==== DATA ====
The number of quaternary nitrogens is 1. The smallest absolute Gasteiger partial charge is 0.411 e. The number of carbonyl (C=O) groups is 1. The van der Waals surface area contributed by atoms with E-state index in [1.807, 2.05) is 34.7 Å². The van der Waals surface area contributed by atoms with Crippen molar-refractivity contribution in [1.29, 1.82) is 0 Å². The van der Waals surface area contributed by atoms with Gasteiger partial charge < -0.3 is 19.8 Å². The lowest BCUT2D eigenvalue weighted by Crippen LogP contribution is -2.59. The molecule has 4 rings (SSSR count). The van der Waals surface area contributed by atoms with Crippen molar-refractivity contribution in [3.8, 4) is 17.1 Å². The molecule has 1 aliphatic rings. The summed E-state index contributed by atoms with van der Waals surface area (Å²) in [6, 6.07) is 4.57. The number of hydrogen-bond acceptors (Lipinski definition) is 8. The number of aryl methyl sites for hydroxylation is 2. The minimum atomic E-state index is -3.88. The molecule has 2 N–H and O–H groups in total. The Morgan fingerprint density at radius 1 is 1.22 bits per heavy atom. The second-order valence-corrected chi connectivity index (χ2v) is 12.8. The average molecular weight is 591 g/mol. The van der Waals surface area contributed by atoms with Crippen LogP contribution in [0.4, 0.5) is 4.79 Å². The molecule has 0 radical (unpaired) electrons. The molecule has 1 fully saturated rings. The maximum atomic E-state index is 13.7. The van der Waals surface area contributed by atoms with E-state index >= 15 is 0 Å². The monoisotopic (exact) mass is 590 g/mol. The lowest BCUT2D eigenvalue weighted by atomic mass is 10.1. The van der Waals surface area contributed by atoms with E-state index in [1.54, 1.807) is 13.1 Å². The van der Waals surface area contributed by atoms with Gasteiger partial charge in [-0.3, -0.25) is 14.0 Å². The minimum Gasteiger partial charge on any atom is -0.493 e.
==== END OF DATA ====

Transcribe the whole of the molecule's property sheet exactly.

The number of quaternary nitrogens is 1. The smallest absolute Gasteiger partial charge is 0.411 e. The number of carbonyl (C=O) groups is 1. The van der Waals surface area contributed by atoms with E-state index in [1.807, 2.05) is 34.7 Å². The van der Waals surface area contributed by atoms with Crippen molar-refractivity contribution in [1.29, 1.82) is 0 Å². The van der Waals surface area contributed by atoms with Gasteiger partial charge < -0.3 is 19.8 Å². The lowest BCUT2D eigenvalue weighted by Crippen LogP contribution is -2.59. The molecule has 4 rings (SSSR count). The van der Waals surface area contributed by atoms with Crippen molar-refractivity contribution in [3.8, 4) is 17.1 Å². The molecule has 1 aliphatic rings. The summed E-state index contributed by atoms with van der Waals surface area (Å²) in [6, 6.07) is 4.57. The number of hydrogen-bond acceptors (Lipinski definition) is 8. The number of aryl methyl sites for hydroxylation is 2. The minimum atomic E-state index is -3.88. The molecule has 2 N–H and O–H groups in total. The Morgan fingerprint density at radius 1 is 1.22 bits per heavy atom. The second-order valence-corrected chi connectivity index (χ2v) is 12.8. The average molecular weight is 591 g/mol. The van der Waals surface area contributed by atoms with Crippen LogP contribution in [0.4, 0.5) is 4.79 Å². The molecule has 0 radical (unpaired) electrons. The molecule has 1 fully saturated rings. The maximum atomic E-state index is 13.7. The van der Waals surface area contributed by atoms with E-state index >= 15 is 0 Å². The monoisotopic (exact) mass is 590 g/mol. The lowest BCUT2D eigenvalue weighted by atomic mass is 10.1. The van der Waals surface area contributed by atoms with E-state index in [1.54, 1.807) is 13.1 Å². The van der Waals surface area contributed by atoms with Gasteiger partial charge in [-0.3, -0.25) is 14.0 Å². The minimum Gasteiger partial charge on any atom is -0.493 e.